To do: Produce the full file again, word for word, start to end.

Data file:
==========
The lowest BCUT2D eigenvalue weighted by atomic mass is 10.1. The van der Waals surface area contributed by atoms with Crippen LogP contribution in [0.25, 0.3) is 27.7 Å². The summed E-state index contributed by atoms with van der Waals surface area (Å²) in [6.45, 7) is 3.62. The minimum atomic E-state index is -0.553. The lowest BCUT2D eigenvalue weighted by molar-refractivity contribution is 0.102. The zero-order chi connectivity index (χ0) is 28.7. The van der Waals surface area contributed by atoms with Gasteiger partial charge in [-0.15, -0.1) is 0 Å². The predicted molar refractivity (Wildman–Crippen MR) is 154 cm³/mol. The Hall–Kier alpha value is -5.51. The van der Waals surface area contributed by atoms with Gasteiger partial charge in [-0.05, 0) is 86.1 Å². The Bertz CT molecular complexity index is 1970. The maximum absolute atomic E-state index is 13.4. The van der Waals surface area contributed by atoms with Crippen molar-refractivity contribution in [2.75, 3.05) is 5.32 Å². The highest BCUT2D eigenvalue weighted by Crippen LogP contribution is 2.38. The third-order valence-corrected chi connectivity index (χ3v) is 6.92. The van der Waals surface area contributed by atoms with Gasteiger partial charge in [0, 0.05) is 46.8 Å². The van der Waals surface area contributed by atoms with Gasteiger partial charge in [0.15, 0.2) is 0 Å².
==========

The lowest BCUT2D eigenvalue weighted by atomic mass is 10.1. The van der Waals surface area contributed by atoms with Crippen LogP contribution in [0.25, 0.3) is 27.7 Å². The summed E-state index contributed by atoms with van der Waals surface area (Å²) in [6.45, 7) is 3.62. The minimum atomic E-state index is -0.553. The lowest BCUT2D eigenvalue weighted by molar-refractivity contribution is 0.102. The zero-order chi connectivity index (χ0) is 28.7. The van der Waals surface area contributed by atoms with Gasteiger partial charge in [-0.15, -0.1) is 0 Å². The predicted molar refractivity (Wildman–Crippen MR) is 154 cm³/mol. The Hall–Kier alpha value is -5.51. The van der Waals surface area contributed by atoms with Gasteiger partial charge in [-0.05, 0) is 86.1 Å². The Bertz CT molecular complexity index is 1970. The maximum absolute atomic E-state index is 13.4. The van der Waals surface area contributed by atoms with Crippen molar-refractivity contribution in [2.75, 3.05) is 5.32 Å². The highest BCUT2D eigenvalue weighted by Crippen LogP contribution is 2.38. The third-order valence-corrected chi connectivity index (χ3v) is 6.92. The van der Waals surface area contributed by atoms with Gasteiger partial charge in [0, 0.05) is 46.8 Å². The van der Waals surface area contributed by atoms with Gasteiger partial charge in [0.15, 0.2) is 0 Å².